Au revoir chèvre, arrivederci caprino! Goat farmers in Jämtland are turning to their roots, and leading the way is Sigrid Kuusiniemi at Stengärde goat farm. Sigrid has developed her grandmother’s cellar-ripened goat cheese, and it has made a French cheese master swoon.

Using un-pasteurized goat’s milk, Sigrid lets her cheese ripen in an earth cellar that was built in the mid 19th century. The cellar has the exact temperature and humidity needed for the cheese’s surfaces to develop white fungi in different shades, from grayish blacks to autumn leave colored reds.

“It takes anywhere between three to six months for the cheese to ripen,” says Sigrid, who began curdle cheese in a pan on the oven some 30 years ago. Today she makes a ton a year and has won three gold medals in Swedish food culture for her “amazingly flowering cheeses full of taste and aroma”.

The French artisan cheese expert Michel Lepage has elected Sigrid’s earth cellar the best in Scandinavia. “He got very excited when he saw the red fungus and said it was the best possible. I always thought the red meant something was wrong, since cheeses from other cellars usually had black, white, or grey fungus only,” says Sigrid. But it’s not all about the temperature in that earth cellar, it’s also about the principals on the farm: The 40 goats are rewarded daily with a good portion of organic corn after being milked. What the goats consume, the environment in the dairy, the season and how long the cheese has been left to ripen will all add up to the taste experience. “I make my own culture with milk warm from the goat and ‘filmjölk’ (soured milk). But even if I follow the same directions all the time, not one cheese is like the other,” Sigrid explains.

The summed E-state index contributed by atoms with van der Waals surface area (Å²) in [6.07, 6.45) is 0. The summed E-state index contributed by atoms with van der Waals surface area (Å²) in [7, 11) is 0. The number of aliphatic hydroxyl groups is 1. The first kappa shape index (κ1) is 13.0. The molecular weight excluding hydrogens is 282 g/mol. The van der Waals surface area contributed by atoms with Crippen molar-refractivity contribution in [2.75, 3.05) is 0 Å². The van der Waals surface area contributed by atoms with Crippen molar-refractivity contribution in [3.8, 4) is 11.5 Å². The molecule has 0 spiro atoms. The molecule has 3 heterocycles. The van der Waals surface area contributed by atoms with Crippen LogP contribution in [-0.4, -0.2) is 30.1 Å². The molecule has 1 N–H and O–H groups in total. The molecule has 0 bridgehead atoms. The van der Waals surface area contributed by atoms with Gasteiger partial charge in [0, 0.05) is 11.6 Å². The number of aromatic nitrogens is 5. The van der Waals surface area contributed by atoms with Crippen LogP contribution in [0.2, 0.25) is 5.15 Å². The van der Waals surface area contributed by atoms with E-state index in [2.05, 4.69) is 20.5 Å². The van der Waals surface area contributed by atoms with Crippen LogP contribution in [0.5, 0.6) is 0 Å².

More about Sigrid’s goat farm:
Stengärde Getgård